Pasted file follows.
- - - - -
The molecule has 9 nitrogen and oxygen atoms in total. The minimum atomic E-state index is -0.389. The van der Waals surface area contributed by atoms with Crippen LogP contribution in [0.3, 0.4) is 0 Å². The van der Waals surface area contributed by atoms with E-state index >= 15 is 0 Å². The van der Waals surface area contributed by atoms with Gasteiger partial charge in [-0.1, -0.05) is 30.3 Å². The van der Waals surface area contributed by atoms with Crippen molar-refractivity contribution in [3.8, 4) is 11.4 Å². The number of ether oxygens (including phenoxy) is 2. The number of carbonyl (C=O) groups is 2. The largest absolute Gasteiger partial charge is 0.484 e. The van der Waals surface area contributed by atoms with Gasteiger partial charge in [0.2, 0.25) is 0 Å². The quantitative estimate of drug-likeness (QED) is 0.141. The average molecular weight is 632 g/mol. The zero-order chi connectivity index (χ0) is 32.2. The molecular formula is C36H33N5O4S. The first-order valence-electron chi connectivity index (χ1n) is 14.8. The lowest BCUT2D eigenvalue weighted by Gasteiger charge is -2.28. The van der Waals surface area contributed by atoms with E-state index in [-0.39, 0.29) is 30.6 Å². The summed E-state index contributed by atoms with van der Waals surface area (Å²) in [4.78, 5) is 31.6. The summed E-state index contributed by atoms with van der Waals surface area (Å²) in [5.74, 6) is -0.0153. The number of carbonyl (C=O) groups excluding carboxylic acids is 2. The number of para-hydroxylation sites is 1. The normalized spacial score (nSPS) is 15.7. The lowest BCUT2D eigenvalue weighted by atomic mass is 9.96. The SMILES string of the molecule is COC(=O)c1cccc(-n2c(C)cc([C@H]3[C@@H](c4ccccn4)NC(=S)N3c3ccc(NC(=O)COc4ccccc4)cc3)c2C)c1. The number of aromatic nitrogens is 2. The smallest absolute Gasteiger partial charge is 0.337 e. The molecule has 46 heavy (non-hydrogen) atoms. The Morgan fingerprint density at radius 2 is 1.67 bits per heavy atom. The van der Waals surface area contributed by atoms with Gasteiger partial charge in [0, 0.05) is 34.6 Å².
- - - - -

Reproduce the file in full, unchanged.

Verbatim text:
The molecule has 9 nitrogen and oxygen atoms in total. The minimum atomic E-state index is -0.389. The van der Waals surface area contributed by atoms with Crippen LogP contribution in [0.3, 0.4) is 0 Å². The van der Waals surface area contributed by atoms with E-state index >= 15 is 0 Å². The van der Waals surface area contributed by atoms with Gasteiger partial charge in [-0.1, -0.05) is 30.3 Å². The van der Waals surface area contributed by atoms with Crippen molar-refractivity contribution in [3.8, 4) is 11.4 Å². The number of ether oxygens (including phenoxy) is 2. The number of carbonyl (C=O) groups is 2. The largest absolute Gasteiger partial charge is 0.484 e. The van der Waals surface area contributed by atoms with Gasteiger partial charge in [0.2, 0.25) is 0 Å². The quantitative estimate of drug-likeness (QED) is 0.141. The average molecular weight is 632 g/mol. The zero-order chi connectivity index (χ0) is 32.2. The molecular formula is C36H33N5O4S. The first-order valence-electron chi connectivity index (χ1n) is 14.8. The lowest BCUT2D eigenvalue weighted by Gasteiger charge is -2.28. The van der Waals surface area contributed by atoms with E-state index in [-0.39, 0.29) is 30.6 Å². The summed E-state index contributed by atoms with van der Waals surface area (Å²) in [4.78, 5) is 31.6. The summed E-state index contributed by atoms with van der Waals surface area (Å²) in [5.74, 6) is -0.0153. The number of carbonyl (C=O) groups excluding carboxylic acids is 2. The number of para-hydroxylation sites is 1. The normalized spacial score (nSPS) is 15.7. The lowest BCUT2D eigenvalue weighted by atomic mass is 9.96. The SMILES string of the molecule is COC(=O)c1cccc(-n2c(C)cc([C@H]3[C@@H](c4ccccn4)NC(=S)N3c3ccc(NC(=O)COc4ccccc4)cc3)c2C)c1. The number of aromatic nitrogens is 2. The smallest absolute Gasteiger partial charge is 0.337 e. The molecule has 46 heavy (non-hydrogen) atoms. The Morgan fingerprint density at radius 2 is 1.67 bits per heavy atom. The van der Waals surface area contributed by atoms with Gasteiger partial charge in [0, 0.05) is 34.6 Å².